Itasca numerical modeling codes are calculation engines that use an explicit solution to Newton’s laws of motion. The explicit solution is the backbone of the program, to which additions or optional permutations (implicit calculations for thermal solutions, dynamic multi-stepping for dynamic calculations, and so on) are added as needed.

The model state is advanced in a forward march of calculation loops called timesteps (or simply steps). Each loop is composed of a sequence of operations, termed the cycle sequence. From code to code, the exact operations forming that sequence varies — as is necessary for the job of that particular code. Each specific sequence is enumerated below. But for all codes, the general pattern of the sequence may be visualized as follows.


Figure 1: The timestep in Itasca software.

A step (or, frequently, “cycle”) is one iteration of the circuit above. While equations of motion are performed, forces are fixed for all elements; while constitutive equations are solved, effects stemming from motion (displacements in PFC; strain rates in FLAC[1]) are fixed. This works because the explicit solution scheme assumes that information cannot propagate a distance of more than one element in one timestep. Therefore the length of the timestep depends on the material density, contact or zone stiffnesses and the element sizes.

Starting and Stopping Cycling

Setting this process in motion — cycling — occurs by issuing either a model cycle or model solve command. Cycling continues until one or more solve limits are reached. When using the model cycle command, the solve limit is a number of cycles that is specified in the command. Cycling terminates when that number is reached. When using the model solve command, on the other hand, multiple solve limits can be specified simultaneously. Cycling is terminated when at least one solve limit has been met. A number of solve limits are built into the program (see the model solve documentation for details). In addition, one or more FISH functions can be specified as solve limits, allowing for custom cycling termination criteria.


Figure 2: Schematic of a series of cycles. Single calculation cycles are undertaken until one or more solve limits are met.

During the initialization phase, the model data structures are set up, variables used during cycling are reset, and the model state is checked for validity in the sense that cycling can commence. This might occur for a number of reasons (for instance, in PFC, cycling cannot occur if any balls or clumps have 0 mass as the results would be undefined; in FLAC3D cycling cannot occur if there are zones that have not been assigned a constitutive model, and so on). The operations that compose the cycle sequence (see below) are performed during each calculation cycle. After the completion of the calculation cycle, the solve limits are checked and, should one or more be met or exceeded, cycling terminates. If no solve limits are met, additional calculation cycles are performed. During the finalization phase, model elements are created/deleted and data structures requiring validation are updated to ensure that the model state is consistent prior to returning the interactive console to the user for further input.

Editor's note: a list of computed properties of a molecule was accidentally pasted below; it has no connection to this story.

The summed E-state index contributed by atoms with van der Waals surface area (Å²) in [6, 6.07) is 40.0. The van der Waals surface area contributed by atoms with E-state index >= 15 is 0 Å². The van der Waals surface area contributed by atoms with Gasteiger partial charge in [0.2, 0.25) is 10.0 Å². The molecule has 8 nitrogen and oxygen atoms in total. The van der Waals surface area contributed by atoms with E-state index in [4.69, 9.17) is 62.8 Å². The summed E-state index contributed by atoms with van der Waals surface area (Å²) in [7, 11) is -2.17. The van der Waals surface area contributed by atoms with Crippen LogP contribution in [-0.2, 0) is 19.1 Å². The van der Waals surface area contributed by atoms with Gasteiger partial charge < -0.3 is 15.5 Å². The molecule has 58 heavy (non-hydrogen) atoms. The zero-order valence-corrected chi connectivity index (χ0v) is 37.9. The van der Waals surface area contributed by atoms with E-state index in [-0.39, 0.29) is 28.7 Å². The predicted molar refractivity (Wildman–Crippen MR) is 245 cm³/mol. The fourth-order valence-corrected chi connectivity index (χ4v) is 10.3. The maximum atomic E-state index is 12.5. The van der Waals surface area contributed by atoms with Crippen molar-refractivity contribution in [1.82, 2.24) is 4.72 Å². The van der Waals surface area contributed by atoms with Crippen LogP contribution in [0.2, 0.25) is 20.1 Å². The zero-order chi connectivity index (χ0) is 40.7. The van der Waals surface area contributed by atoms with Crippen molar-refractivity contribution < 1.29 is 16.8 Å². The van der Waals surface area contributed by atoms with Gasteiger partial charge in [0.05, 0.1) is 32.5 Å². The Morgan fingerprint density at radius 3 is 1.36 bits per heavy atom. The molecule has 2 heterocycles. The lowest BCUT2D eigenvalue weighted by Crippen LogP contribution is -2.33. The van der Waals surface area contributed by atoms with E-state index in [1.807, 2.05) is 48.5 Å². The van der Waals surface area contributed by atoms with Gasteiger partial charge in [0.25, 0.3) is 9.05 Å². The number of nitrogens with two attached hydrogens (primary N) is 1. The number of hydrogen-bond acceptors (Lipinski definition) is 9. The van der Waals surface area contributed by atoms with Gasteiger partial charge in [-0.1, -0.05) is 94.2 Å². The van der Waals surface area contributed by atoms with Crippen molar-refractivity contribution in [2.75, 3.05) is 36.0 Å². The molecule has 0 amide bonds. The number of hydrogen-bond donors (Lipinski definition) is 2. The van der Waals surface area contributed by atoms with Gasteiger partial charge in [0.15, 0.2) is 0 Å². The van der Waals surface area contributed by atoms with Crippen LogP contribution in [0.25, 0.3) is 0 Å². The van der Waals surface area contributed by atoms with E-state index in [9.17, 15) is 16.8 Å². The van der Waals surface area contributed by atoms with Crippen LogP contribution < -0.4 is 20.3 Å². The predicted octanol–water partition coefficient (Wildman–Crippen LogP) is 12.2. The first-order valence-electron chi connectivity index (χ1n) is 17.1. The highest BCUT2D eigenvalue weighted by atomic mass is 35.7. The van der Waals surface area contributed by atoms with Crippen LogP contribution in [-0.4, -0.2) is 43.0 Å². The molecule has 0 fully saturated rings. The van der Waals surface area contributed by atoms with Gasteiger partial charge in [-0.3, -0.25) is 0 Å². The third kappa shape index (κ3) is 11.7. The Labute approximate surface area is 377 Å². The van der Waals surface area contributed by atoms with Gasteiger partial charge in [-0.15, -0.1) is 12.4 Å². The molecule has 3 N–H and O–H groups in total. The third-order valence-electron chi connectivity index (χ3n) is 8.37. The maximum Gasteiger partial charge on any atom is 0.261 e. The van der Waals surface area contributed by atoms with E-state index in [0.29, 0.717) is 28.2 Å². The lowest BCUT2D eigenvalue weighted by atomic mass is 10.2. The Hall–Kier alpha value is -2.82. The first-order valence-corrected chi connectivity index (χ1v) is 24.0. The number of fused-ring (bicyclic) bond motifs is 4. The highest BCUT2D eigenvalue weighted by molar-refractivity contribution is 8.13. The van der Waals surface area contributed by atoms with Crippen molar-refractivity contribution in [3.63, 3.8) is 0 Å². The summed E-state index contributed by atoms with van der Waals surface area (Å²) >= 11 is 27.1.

The user may manually terminate cycling from the toolbar or by pressing the Shift+Esc key combination while cycling. If manual cycling termination is requested, the current calculation cycle is completed and the finalization stage is executed before returning control to the user.

The Cycle Sequence

The sequence of operations executed during each calculation cycle is termed the cycle sequence. The cycle sequence consists of an ordered set of operations where each operation has a floating point number assigned to it, termed a cycle point. The tables below lists the specific operations and associated cycle points for each Itasca code.

PFC Cycle Sequence

Table 1: Cycle Operations and Associated Cycle Points

Cycle Point

Cycle Operation


Validate data structures


Timestep determination


Law of motion (or update thermal bodies)


Body coupling between processes


Advance time


Update spatial searching data structures


Create/delete contacts


Force-displacement law (or thermal contact update)


Accumulate deterministic quantities


Contact coupling between processes


Second pass of equations of motion (not used in PFC)


Thermal calculations (not used in PFC)


Fluid calculations (not used in PFC)

In Detail: PFC

See Cycling for a step by step description of this cycle sequence in PFC.